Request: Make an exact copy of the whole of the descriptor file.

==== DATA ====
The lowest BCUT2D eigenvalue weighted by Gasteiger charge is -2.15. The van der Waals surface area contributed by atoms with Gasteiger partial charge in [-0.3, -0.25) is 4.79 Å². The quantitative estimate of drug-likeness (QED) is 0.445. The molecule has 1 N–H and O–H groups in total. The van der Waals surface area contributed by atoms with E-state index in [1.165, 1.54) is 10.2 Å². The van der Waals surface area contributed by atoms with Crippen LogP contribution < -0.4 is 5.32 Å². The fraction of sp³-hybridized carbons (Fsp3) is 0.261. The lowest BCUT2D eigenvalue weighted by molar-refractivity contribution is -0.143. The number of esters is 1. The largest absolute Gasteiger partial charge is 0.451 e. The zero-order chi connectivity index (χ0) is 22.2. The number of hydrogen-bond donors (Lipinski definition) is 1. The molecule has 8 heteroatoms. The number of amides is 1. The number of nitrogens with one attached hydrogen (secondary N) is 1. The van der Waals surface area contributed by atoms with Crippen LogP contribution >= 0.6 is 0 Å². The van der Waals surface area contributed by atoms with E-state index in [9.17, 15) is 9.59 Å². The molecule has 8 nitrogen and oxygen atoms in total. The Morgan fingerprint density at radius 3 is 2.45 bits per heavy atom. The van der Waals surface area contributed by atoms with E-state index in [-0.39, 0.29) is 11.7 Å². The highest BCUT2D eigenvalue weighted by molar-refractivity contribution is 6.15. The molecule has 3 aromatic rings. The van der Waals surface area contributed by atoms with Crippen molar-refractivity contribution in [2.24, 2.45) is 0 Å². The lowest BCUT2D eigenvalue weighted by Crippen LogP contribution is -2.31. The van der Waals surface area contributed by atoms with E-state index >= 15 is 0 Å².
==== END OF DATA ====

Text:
The lowest BCUT2D eigenvalue weighted by Gasteiger charge is -2.15. The van der Waals surface area contributed by atoms with Gasteiger partial charge in [-0.3, -0.25) is 4.79 Å². The quantitative estimate of drug-likeness (QED) is 0.445. The molecule has 1 N–H and O–H groups in total. The van der Waals surface area contributed by atoms with E-state index in [1.165, 1.54) is 10.2 Å². The van der Waals surface area contributed by atoms with Crippen LogP contribution < -0.4 is 5.32 Å². The fraction of sp³-hybridized carbons (Fsp3) is 0.261. The lowest BCUT2D eigenvalue weighted by molar-refractivity contribution is -0.143. The number of esters is 1. The largest absolute Gasteiger partial charge is 0.451 e. The zero-order chi connectivity index (χ0) is 22.2. The number of hydrogen-bond donors (Lipinski definition) is 1. The molecule has 8 heteroatoms. The number of amides is 1. The number of nitrogens with one attached hydrogen (secondary N) is 1. The van der Waals surface area contributed by atoms with Crippen LogP contribution >= 0.6 is 0 Å². The van der Waals surface area contributed by atoms with E-state index in [9.17, 15) is 9.59 Å². The molecule has 8 nitrogen and oxygen atoms in total. The Morgan fingerprint density at radius 3 is 2.45 bits per heavy atom. The van der Waals surface area contributed by atoms with E-state index in [-0.39, 0.29) is 11.7 Å². The highest BCUT2D eigenvalue weighted by molar-refractivity contribution is 6.15. The molecule has 3 aromatic rings. The van der Waals surface area contributed by atoms with Crippen molar-refractivity contribution in [2.24, 2.45) is 0 Å². The lowest BCUT2D eigenvalue weighted by Crippen LogP contribution is -2.31. The van der Waals surface area contributed by atoms with E-state index >= 15 is 0 Å².